Makes about 1-1/2 pounds
10 minutes prep, 15 minutes cooking, 25 minutes, plus time for chocolate to harden total
Shards of chocolate embedded with surprising flavors and crunchy elements make terrific gifts for much less than pricey "artisan-made" chocolates. The key is to use the best and freshest chocolate you can buy: fragrant and glossy with no trace of a gray bloom on the surface. This easy method insures that the chocolate sets well and snaps when it breaks. You can improvise endlessly on it, devising unique combinations of chocolates and flavorings. (You can also simply stir the embellishments right into the melted chocolate before pouring.)

  • 1 pound fragrant premium chocolate such as Valhrona or Sharfenberger, either dark semi-sweet 70% cacao chocolate, or milk chocolate
  • About 1-1/2 cups chunky embellishments, in any combination, such as:
    • Nuts such as pistachios, pine nuts, pecans, hazelnuts, peanuts, roasted and coarsely chopped. (Spanish Marcona almonds are terrific with a dusting of smoky paprika and some flaky sea salt.)
    • Dried fruit such as raisins, currents, or cherries. (Dried cherries are terrific in semisweet chocolate with a sprinkling of black pepper or lavender.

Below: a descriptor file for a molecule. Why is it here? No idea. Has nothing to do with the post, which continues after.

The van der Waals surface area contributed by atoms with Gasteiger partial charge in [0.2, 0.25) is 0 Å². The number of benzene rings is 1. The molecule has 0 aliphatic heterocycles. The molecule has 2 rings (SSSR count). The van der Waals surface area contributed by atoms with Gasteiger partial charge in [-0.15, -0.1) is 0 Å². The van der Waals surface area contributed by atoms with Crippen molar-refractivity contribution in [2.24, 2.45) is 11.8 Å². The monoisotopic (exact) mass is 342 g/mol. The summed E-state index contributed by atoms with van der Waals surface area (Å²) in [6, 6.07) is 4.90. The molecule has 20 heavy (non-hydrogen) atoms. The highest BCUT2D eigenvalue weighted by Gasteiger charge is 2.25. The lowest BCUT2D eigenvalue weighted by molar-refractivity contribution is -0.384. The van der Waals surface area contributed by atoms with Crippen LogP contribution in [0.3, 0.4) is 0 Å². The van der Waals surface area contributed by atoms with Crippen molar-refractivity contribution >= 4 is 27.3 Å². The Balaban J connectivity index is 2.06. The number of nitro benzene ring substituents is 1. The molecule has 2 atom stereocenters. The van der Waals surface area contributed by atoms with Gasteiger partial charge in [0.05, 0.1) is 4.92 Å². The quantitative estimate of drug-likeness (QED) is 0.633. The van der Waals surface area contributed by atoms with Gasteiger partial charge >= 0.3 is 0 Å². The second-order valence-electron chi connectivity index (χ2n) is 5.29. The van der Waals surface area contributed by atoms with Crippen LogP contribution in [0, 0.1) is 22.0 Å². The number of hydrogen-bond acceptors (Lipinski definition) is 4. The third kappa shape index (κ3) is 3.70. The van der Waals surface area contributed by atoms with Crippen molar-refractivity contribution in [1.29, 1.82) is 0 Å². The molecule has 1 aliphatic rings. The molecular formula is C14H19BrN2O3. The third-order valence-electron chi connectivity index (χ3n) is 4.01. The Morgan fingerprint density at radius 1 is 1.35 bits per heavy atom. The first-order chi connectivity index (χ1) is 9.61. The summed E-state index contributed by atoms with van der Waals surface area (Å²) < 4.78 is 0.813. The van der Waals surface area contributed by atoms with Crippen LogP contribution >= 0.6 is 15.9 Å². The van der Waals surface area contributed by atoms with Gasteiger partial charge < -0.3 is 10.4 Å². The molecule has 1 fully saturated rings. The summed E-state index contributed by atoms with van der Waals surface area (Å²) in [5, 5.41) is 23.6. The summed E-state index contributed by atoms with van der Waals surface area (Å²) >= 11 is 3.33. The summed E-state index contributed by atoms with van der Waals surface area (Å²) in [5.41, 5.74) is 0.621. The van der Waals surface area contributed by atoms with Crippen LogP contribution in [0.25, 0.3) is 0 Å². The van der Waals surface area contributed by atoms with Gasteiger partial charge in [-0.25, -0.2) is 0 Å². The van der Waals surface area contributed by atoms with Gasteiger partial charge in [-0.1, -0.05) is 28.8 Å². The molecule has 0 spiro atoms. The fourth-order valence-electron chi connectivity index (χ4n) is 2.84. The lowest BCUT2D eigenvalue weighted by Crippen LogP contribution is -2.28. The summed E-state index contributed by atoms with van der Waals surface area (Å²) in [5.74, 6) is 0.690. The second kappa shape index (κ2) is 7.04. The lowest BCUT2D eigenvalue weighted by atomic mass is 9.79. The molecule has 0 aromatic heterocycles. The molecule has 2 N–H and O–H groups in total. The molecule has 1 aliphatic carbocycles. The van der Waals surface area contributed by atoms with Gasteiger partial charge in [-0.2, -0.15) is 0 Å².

• Toasted coconut
    • Candy bars, such as peanut butter cups, peppermint patties, nut brittle, nougat or torrone, diced or coarsely chopped
    • Candied orange peel or crystallized ginger, chopped or diced (these are potent and should be used sparingly
    • Herbs or spices (optional), such as lavender (unsprayed), curry powder, garam masala, pimenton de la vera (sweet, smoky paprika), freshly ground pepper, Mexican cinnamon (figure about a scant 1/2 teaspoon)
    • Flaky sea salt or fleur de sel (optional)

1. Line a baking or cookie sheet with parchment or waxed paper (or simply place the paper on the work surface).

2. With a chef's knife or in a food processor, chop the chocolate into 1-inch or smaller pieces. Place half of the chocolate in a heavy saucepan and place on a flame tamer over a low flame. Alternatively, use a double boiler, making sure that the bowl of chocolate is suspended over, NOT in, the simmering water. It is essential that no water get into the chocolate or it will seize up and turn to unusable clumps.

3. Stir the chocolate frequently with a rubber spatula until melted. Remove from the heat and stir in the remaining chocolate until completely melted.

4. Pour the melted chocolate onto the wax paper and spread it about 1/8-inch-thick with a cake icer. Let the chocolate set 3 or 4 minutes. This is your palette for improvising really fun and interesting combinations.

5. Scatter or arrange your desired embellishments over the chocolate.

6. To add ground spices, place in a fine strainer and gently sift evenly over the chocolate. Sprinkle coarser herbs or sea salt over the chocolate with your fingers.

7. Let the chocolate set 1 to 2 hours until firm. Break into shards. Package in cardboard candy boxes bought from a local bakery; flea market tins; cellophane bags bought from a store or online. The chocolate will keep up to two weeks in a sealed container at room temperature.

Recipe courtesy of Sally Schneider, author of The Improvisational Cook (William Morrow, an imprint of HarperCollins Publishers, 2006).